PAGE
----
2007 Industry Outlook
Small farmers hope to cash in on interest in buying local.
Keep tariffs on imported produce.
Aggressive spending on citrus greening and canker research to fight the diseases that threaten to destroy the industry in Florida.
At Palmetto Creek Farms in Highlands County, the hogs don't eat slop, they don't live in crates and they nurse their piglets under big shade trees. "Yes, the pigs are happy, but the farmer's happy too," says owner Jim Woods. "It's a nice way of life."
But it's not, generally, the way to make a living producing pork, which has become all but impossible in Florida between urbanization, the disappearance of USDA-certified slaughterhouses and industrialization. Some 98% of the bacon and chops sold in Florida these days comes from out-of-state corporate hog farms, says Frankie Hall of the Florida Farm Bureau.
A small group of Florida and Georgia hog farmers, including Woods, is trying to change that. Their Madison Pork cooperative wants to tap two fast-growing consumer trends: Eating locally and eating all natural.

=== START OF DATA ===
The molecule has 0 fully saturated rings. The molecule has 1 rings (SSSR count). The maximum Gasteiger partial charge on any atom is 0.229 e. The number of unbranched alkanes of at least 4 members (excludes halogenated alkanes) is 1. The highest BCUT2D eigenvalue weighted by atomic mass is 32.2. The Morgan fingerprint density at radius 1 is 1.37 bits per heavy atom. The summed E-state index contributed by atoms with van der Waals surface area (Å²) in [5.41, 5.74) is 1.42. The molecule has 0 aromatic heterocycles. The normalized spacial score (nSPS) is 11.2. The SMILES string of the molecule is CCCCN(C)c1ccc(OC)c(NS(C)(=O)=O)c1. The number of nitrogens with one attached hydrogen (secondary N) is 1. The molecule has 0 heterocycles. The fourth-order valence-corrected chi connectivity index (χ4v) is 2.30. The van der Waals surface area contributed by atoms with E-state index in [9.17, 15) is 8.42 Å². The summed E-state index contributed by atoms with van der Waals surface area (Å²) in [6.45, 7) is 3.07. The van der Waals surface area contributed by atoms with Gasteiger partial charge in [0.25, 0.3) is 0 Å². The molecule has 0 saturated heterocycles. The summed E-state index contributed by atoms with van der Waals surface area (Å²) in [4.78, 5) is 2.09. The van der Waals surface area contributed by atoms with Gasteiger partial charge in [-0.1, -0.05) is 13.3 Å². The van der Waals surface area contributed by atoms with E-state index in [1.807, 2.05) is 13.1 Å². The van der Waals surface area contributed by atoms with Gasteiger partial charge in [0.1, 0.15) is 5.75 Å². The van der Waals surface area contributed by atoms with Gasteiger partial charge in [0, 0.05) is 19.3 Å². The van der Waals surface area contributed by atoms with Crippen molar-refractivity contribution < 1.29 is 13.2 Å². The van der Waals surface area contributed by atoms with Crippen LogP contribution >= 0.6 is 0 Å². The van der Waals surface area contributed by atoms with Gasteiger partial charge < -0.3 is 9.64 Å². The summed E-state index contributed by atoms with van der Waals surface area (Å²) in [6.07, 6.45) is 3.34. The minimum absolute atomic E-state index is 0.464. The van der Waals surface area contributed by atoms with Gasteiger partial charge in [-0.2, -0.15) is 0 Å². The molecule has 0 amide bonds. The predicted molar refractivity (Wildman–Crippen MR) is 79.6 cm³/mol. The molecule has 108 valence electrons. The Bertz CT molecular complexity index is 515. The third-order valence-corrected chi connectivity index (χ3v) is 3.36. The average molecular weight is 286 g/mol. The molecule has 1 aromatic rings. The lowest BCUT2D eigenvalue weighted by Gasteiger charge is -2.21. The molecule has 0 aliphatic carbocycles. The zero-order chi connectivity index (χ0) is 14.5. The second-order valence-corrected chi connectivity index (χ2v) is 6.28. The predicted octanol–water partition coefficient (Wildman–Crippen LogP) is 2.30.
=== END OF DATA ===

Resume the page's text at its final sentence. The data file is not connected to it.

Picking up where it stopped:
A renaissance of farmers markets in cities across Florida -- there are now more than 70 weekly markets statewide -- shows growing demand for local produce and meat. Shortening the time and distance between farm and dinner table saves the fuel it takes to ship lettuce from California or pork from Iowa. Fresher food also has more nutrient value, and consumers, says Hall, "feel good about supporting local farmers."
Pork promotion: Jim Woods and other hog farmers have formed the Madison Pork cooperative to promote local farmers. To check out Woods' local pork offerings, go to bestpork.us.
This year, watch for more new farmers markets opening around the state. You'll also see more locally produced meats and produce on fine-restaurant menus and on the shelves of mainstream supermakets, including Sweetbay.
The Madison Pork cooperative is one of several efforts by the University of Florida's IFAS Small Farms & Alternative Enterprises' Program to try to help farmers stay in business and preserve Florida's agricultural heritage.
"The midsized farmer is gone, and we now have the big guys and the small guys," says IFAS extension agent Bob Hochmuth.
Increasing demand for local food could help the small guys, but infrastructure and other economy-of-scale issues remain a challenge. Madison Pork is pooling resources for consumer surveys, marketing and meat processing at a USDA-certified facility in south Georgia.